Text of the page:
Industry urges speedy revival of school milk program

September 12, 2014
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Over 100 companies will be exhibiting technologies from farm to table coming from over 30 countries. Over 500 delegates from over 45 countries are also expected to attend
Over 100 companies will be exhibiting technologies from farm to table coming from over 30 countries. Over 500 delegates from over 45 countries are also expected to attend

, NAIROBI, Kenya, Sept 12 – The Kenyan dairy industry is asking the government to finalise the revival of the multi-million shilling school milk program in order to trigger increased consumption of dairy products.

Peter Ngaruiya, the Executive Director at Eastern and Southern Africa Dairy Association said growing local consumption in the short, medium and long term is critical in developing this important sector.

“Most of the countries which have transformed their dairy sector have a functioning school milk program,” he said, suggesting that the school milk project holds the key to the industry’s complete revival in Kenya.

“The dairy industry is one of the agricultural sectors with very high potential of creating employment not only in Kenya but in the region,” Ngaruiya said in an interview where he released details of the 10th African Dairy Conference and Exhibition slated for later this month.

The conference is being held in Kenya at a time when the dairy industry in the region is experiencing tremendous growth and increased interest and attention from local, regional and international investors. However, in spite of this growth, the industry continues to underperform due to issues that are policy in nature.

“A key issue is the low and erratic production of milk hampering proper planning and sustained investment particularly processing and products development,” Ngaruiya said, suggesting that the industry is seeking out county governments in an effort to implement recommendations that will sustain the production of milk.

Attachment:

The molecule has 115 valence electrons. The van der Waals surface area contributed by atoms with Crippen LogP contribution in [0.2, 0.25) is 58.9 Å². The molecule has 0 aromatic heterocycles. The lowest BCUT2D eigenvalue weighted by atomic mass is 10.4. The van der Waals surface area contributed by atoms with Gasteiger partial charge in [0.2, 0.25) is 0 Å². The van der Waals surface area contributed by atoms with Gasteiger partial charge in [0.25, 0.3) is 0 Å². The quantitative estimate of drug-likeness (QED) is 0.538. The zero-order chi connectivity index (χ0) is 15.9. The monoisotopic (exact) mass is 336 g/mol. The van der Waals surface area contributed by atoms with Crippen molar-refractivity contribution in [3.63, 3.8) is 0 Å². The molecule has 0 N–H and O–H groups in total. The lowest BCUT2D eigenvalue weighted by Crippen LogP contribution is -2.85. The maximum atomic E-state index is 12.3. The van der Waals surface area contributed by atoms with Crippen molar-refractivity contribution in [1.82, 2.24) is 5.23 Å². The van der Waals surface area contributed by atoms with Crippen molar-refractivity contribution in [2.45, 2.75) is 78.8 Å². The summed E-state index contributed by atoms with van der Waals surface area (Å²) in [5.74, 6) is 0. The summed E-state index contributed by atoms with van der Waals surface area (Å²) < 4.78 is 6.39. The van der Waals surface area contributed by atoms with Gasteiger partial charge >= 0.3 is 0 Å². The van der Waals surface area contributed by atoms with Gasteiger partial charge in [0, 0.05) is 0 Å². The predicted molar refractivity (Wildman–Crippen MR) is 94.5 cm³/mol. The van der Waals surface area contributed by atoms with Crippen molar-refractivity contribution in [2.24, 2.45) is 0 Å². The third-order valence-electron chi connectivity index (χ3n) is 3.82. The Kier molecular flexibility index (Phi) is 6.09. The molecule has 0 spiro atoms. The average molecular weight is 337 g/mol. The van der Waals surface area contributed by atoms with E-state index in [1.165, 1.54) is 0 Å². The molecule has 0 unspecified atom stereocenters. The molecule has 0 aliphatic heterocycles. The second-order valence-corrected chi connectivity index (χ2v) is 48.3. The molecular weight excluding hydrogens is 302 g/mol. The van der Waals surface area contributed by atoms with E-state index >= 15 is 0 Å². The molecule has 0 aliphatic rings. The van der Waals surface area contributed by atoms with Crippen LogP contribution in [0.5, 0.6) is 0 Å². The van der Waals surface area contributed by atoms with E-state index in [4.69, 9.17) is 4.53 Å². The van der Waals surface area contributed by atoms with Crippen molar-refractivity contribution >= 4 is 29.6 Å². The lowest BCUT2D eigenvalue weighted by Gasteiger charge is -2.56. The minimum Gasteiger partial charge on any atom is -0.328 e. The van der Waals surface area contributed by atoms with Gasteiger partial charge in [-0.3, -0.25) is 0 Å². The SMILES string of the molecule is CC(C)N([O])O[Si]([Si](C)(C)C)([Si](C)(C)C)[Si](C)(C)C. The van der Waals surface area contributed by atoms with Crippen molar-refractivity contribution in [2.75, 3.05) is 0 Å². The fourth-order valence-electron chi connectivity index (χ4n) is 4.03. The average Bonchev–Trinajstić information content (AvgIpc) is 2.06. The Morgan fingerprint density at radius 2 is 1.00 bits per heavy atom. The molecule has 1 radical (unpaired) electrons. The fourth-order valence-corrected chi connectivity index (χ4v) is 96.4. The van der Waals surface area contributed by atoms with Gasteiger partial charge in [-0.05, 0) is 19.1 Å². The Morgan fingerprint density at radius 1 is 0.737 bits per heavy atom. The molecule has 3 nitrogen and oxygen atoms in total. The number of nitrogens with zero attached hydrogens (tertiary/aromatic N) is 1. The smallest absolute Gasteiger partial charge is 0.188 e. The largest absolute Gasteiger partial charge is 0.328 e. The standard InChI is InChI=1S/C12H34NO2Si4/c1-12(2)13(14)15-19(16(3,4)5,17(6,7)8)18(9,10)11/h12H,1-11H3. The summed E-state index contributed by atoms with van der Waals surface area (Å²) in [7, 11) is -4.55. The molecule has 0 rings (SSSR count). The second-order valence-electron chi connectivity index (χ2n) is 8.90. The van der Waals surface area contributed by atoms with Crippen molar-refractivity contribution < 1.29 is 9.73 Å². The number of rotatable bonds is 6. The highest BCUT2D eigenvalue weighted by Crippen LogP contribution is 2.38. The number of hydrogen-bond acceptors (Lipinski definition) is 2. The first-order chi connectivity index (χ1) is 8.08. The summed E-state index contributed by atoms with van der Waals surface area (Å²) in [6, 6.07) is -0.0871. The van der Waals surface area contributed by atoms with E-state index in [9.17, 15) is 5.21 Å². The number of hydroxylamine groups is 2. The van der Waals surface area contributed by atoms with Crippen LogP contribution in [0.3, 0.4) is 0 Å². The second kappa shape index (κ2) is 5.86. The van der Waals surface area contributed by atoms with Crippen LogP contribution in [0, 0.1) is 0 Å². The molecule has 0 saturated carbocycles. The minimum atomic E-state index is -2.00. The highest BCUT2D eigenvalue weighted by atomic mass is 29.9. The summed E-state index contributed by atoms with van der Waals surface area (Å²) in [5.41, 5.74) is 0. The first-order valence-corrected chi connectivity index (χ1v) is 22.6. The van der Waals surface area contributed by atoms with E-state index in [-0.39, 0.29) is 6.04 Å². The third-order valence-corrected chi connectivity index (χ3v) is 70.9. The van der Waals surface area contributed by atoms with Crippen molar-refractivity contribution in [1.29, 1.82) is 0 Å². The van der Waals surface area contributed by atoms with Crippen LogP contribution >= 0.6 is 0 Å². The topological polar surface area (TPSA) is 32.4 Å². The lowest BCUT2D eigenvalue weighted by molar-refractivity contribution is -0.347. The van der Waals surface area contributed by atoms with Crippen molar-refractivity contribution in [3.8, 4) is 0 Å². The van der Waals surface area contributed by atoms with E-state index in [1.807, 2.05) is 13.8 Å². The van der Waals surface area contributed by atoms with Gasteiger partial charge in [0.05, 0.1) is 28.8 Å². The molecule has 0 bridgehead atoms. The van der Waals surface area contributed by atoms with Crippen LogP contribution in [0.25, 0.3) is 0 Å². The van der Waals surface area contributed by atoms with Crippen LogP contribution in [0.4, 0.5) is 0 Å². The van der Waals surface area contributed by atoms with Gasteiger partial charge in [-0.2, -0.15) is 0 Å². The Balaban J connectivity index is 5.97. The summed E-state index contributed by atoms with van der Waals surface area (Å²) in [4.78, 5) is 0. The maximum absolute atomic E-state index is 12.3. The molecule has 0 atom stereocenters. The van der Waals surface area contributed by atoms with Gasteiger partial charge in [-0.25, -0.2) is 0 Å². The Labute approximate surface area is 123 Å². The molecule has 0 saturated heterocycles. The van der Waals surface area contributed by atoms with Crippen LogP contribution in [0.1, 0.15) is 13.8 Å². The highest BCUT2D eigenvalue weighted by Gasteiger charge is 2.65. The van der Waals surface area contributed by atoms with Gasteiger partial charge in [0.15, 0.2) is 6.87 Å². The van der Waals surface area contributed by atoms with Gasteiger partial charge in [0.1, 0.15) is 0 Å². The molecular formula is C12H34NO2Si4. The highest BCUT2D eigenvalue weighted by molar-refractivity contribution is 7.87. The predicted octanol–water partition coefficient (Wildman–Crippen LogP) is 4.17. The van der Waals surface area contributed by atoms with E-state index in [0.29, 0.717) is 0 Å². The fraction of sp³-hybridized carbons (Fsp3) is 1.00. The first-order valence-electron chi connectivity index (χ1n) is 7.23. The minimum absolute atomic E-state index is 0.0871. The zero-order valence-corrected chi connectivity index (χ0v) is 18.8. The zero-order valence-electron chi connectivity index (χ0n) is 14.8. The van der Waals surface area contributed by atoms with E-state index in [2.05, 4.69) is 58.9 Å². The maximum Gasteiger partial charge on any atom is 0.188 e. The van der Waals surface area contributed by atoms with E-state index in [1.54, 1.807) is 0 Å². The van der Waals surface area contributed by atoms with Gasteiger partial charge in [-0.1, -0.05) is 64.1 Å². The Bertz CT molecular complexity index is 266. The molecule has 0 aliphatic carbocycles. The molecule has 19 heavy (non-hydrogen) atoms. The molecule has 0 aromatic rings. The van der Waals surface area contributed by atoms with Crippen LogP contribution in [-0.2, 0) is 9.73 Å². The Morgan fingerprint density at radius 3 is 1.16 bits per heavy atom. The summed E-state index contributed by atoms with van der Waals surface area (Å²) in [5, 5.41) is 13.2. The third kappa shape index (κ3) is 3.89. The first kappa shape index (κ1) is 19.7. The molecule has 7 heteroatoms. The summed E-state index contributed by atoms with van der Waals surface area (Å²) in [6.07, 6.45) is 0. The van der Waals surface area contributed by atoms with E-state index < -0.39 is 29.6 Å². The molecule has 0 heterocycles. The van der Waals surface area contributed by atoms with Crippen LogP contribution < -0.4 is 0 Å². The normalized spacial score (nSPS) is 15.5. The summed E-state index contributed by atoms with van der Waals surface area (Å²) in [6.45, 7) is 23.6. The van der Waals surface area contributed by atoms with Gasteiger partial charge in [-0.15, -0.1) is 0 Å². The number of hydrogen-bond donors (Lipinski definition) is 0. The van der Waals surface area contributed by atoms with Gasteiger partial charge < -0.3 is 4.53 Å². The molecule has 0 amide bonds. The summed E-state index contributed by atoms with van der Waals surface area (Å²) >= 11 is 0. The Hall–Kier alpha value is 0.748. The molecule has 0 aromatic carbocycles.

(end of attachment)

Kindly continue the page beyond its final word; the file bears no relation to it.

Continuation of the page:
A good percentage of dairy farmers are also yet to appreciate the need to maintain high milk quality particularly that of raw milk.

This is largely attributed to lack of proper incentives to encourage farmers to implement practices that would result in improved milk quality, market access and inadequate consumption of milk and milk products. This is due to insufficient support policies including but not limited to taxation regime, tariff and non-tariff barriers for cross border trade and lack of sustainable school milk programs.

The 10th African Dairy Conference and Exhibition will showcase technologies, solutions and practices that if adopted will result to increased production of milk while evening out the fluctuation that are experienced in the industry across the year.

In addition, the event comes at a time when the world will be celebrating the World School Milk day on the last Wednesday of the month of September.

ESADA will join with the stakeholders in the country to mark and lobby for introduction of a sustainable national wide school milk program.

The African Dairy Conference and Exhibition will also allow the Kenya dairy industry to experience the emerging technologies, solutions and practices for increased competitiveness of the industry while stimulating local, regional and international trade in milk and milk products.

Over 100 companies will be exhibiting technologies from farm to table coming from over 30 countries. Over 500 delegates from over 45 countries are also expected to attend the three day event which includes the conference, networking gala dinner and cocktail, field trips among other networking opportunities.

Over 3,000 visitors will attend the extensive exhibition over the three days. Taking a farm to table value chain approach, the conference will cover pertinent industry issues.

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